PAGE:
SAN FRANCISCO — Tesla Motors announced Wednesday that its electric cars will be the first in the nation to all be fitted with the hardware they need to drive themselves.
CEO Elon Musk announced Wednesday that the automaker's Model S, X and forthcoming Model 3 sedan will start being outfitted with "the hardware needed for full self-driving capability at a safety level substantially greater than that of a human driver."
That constitutes full Level 5 autonomy, which doesn't require any driver involvement. That's the ultimate goal for a range of automakers and tech companies, including Google, Ford and Volvo, which have vowed to produce such self-driving vehicles by 2021.
Musk did not say exactly when such technology would be consumer-ready, although he did say regulatory hurdles would have to be vaulted first.
"It's not up to us, it's up to the regulators, and we hope things don't become balkanized and different in every state," he said. "It's a question of what the public and regulators think is appropriate. The system will always be operating in 'shadow mode,' though, so we can gather a lot of sophisticated data to show where software could have acted or not acted."
This next-generation of Tesla's Autopilot, as it calls the partial self-driving feature it has in the cars now, will have eight surround cameras that provide 360 degree visibility at up to 250 meters of range. There are also 12 updated ultrasonic sensors that can detect both hard and soft objects at nearly twice the distance of the existing Autopilot system.
"It’s all Tesla Vision software, we're not using any third party software for the vision procession," Musk said on a conference call with reporters. "It’s our neural net."
Musk was upset with the media about focusing on the few accidents that may have been related to Autopilot. "If you're dissuading people from autonomous driving, you're killing people," he said, referring to the million-plus people who die world-wide die in cars due to human error.
As for the details of the technology, Tesla says in a statement that it will have "forward-facing radar with enhanced processing provides additional data about the world on a redundant wavelength, capable of seeing through heavy rain, fog, dust and even the car ahead."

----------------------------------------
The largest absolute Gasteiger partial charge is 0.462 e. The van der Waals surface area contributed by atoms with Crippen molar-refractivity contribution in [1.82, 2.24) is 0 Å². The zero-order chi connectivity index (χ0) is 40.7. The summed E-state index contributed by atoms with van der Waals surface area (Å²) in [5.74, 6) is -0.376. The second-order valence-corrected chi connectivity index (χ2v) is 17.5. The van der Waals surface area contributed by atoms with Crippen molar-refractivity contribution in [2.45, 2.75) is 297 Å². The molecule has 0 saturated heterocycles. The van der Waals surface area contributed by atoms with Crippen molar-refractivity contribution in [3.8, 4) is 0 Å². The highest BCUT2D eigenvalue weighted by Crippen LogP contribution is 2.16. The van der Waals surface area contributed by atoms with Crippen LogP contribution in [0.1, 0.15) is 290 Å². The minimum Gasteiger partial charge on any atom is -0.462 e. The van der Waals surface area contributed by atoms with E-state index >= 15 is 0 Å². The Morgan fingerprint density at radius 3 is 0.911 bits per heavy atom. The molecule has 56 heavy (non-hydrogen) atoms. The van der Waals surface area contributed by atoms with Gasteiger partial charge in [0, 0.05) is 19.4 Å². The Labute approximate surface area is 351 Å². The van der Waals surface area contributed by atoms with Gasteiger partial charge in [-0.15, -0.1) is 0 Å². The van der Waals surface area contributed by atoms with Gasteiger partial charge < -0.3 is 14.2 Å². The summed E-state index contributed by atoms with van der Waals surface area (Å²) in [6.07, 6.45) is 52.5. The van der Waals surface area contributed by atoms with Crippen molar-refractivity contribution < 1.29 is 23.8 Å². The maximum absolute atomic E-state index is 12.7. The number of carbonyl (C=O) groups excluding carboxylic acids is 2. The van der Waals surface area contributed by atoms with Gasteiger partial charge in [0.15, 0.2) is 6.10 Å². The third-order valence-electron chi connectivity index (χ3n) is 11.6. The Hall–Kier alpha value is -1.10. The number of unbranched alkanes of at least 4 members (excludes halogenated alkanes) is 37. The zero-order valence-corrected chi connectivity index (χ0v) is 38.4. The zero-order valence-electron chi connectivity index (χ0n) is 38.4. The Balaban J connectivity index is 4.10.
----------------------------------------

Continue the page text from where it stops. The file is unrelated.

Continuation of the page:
Musk said a Tesla automobile would soon amount to being "a supercomputer in a car," referencing new vision, sonar and radar processing software that is run by a computing system 40 times more powerful than what Tesla first introduced.
Musk said consumers would have two options when buying a Tesla. "You should be able to go from freeway onramp to exit and maneuver with enhanced Autopilot, then there's full self-driving which will take care of much more complex environments," he said.
Michael Harley, analyst for Kelley Blue Book, felt that assembling an array of tech that can pull off autonomous driving isn't the tough part. "The most critical piece of the puzzle, which is missing from Tesla’s announcement, is the car-to-car communication that ensures full Level 4 autonomous riding is safe for passengers and pedestrians alike," he said.
New York University professor and The Sharing Economy author Arun Sundararajan was impressed by Musk's bold move, but remained concerned that society at large would put the brakes on making fully autonomy a reality for quite some time.
"Until we figure out all the edge cases and train the cars to deal with them, this regulatory path will be slow," he said. "Sure, federal regulations will set standards for the brain of the car, but each city, state and local government can dictate what is on its roads. And cultural acceptance comes not just from the experience of the person driving, but the experience of the others on the road. We have to get comfortable not just with being in these cars, but having them around us, on our streets, near our schools."
Tesla shares (TSLA) closed up 2% Wednesday, and trading was flat after hours.
Follow USA TODAY tech reporter Marco della Cava @marcodellacava